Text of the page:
One of the other things re: ikkyu2's point is that bloggers and their writing has a more personal style than is historically the case with traditional media. They write more informally. They engage in conversation with their readers via comments. Many of them publish something every day. Small communities grow up around them, and cross-pollinate with other communities of like-minded bloggers. So when one of them dies, at least some in the community mourn, and word gets around because, well, that's one of the things blogs are good at: getting the word around.
posted by moonbiter at 12:37 AM on April 7, 2008


Sure, if you're a blogger, it's easy enough to choke on your own bile, but what about choking on someone else's bile? Xkcd never warned us about that danger.
posted by Blazecock Pileon at 1:25 AM on April 7, 2008


Anybody notice the trend that NYTimes trend pieces are always wrong?
posted by srboisvert at 3:54 AM on April 7, 2008 [1 favorite]


This article is nonsense, it should be titled No Exercise and Too Much Stress May Cost You Your Life.

Or perhaps Taking Your Job Way Too Seriously May Cost You Your Life.

Plenty of pro-bloggers manage to live perfectly happy, healthy lives while maintaining our jobs, while others (like Arrington) seem to wear their self-imposed stress like a badge of honour. I don't get why in order to care about something, you're expected to sacrifice yourself for it.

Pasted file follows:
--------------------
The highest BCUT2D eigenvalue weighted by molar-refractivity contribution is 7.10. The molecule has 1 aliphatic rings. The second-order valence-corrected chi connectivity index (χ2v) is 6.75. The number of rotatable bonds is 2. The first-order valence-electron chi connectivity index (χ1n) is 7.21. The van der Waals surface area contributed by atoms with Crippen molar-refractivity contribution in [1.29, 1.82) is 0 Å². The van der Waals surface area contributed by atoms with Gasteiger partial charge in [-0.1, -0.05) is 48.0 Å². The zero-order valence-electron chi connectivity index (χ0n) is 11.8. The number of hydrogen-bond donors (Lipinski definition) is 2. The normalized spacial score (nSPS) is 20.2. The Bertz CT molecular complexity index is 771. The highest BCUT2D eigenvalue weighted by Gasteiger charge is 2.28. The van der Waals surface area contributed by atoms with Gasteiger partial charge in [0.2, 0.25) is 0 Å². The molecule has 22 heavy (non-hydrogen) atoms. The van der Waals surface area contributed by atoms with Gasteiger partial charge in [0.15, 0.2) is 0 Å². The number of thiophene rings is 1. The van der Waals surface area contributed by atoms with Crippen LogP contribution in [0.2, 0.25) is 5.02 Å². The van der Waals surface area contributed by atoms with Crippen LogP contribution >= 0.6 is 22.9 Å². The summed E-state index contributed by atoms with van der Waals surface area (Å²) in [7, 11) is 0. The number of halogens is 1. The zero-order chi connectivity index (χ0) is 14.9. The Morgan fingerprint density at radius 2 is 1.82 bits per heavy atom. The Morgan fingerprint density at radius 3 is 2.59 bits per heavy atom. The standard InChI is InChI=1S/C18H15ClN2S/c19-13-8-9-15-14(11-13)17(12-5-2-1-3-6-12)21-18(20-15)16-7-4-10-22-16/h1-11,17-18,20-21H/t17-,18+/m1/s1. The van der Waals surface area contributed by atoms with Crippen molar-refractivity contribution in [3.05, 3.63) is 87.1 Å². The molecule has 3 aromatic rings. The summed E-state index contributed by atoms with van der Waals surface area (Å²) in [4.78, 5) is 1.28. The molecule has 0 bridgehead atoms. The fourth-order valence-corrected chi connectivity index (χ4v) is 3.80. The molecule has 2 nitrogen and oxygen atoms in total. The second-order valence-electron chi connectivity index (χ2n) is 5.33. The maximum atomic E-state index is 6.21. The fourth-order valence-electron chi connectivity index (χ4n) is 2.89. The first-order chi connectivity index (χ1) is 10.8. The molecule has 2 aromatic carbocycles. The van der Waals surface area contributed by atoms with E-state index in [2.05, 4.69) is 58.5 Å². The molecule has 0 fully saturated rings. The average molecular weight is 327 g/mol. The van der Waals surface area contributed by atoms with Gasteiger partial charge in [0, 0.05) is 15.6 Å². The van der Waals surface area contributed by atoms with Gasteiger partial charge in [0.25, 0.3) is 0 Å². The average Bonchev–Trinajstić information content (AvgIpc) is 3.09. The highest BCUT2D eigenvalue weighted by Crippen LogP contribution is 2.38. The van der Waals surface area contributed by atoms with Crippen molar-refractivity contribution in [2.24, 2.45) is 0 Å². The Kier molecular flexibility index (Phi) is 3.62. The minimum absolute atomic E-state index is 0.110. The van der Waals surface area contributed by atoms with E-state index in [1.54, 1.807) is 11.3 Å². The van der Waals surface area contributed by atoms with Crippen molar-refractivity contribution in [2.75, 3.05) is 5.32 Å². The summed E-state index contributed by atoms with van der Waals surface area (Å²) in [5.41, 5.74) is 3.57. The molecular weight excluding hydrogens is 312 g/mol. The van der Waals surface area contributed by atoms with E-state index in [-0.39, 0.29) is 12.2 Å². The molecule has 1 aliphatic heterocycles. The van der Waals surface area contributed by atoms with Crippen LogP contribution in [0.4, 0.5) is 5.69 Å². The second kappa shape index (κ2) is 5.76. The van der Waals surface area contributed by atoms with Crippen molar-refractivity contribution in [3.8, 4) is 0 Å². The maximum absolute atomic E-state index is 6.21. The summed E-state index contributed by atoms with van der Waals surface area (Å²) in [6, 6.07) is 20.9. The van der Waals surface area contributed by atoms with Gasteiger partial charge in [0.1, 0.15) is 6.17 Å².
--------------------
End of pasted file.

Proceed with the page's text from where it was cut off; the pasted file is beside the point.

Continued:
posted by ukdanae at 3:59 AM on April 7, 2008


A true blooger would have blogged about his heart attack as it was happening... "Odd pain in my arm. Now having to type one-handed. Pain spreading to chest. Google 'Emergency Medicine'"

Oh and my work is much harder than your work.
posted by fearfulsymmetry at 4:07 AM on April 7, 2008


ukdanae: or "sometimes, people die young. Sometimes, some of those people are bloggers'.

Hold the front page!
posted by athenian at 4:18 AM on April 7, 2008


Marc Andreessen nails it with his "Future New York Times headlines" including:

Blogging Causes Herpes

Bloggers Have Bad Breath

Hitler Probably Blogged

Now Bloggers Aren't Even Wearing Pajamas

Blogging Fad Almost Over

the inevitable, perennial favorite:
Child Abuser/Serial Killer/Campus Shooter Had a Blog

and The Judy Miller memorial New York Times blogging story headline:
The Bloggers Have WMD


of course, I have a few of my own:

Blogging Causes Sterility - That May Not Be a Bad Thing
Bloggers Linked to Al Queda - or Al Jazeera - or Al Jarreau, one of them
Financial Crisis May Be Caused by Blogging
Climate Change May Be Caused by Blogging
The Blogger/WalMart Connection
Curing the Blogging Addiction
How to Tell if Your Child Is Blogging
Blogging: Threat or Menace? (to us at the NYT)
posted by wendell at 4:28 AM on April 7, 2008 [2 favorites]


Must be ratings week at the NYT, eh?

Sounded like every other "it's gonna kill ya!" feature hyped by the local news shows when ratings week rolls around...

I'm amazed we ALL aren't dead yet!
posted by HuronBob at 4:42 AM on April 7, 2008


OMG. I wish I worked at a refinery or in a mine instead of blogging. It's such dangerous, dirty work sitting at my computer eating pretzels for hours on end.
posted by fourcheesemac at 5:18 AM on April 7, 2008


Anyone who thinks blogging is hard work has probably never done a day of real hard work in their lives.
posted by delmoi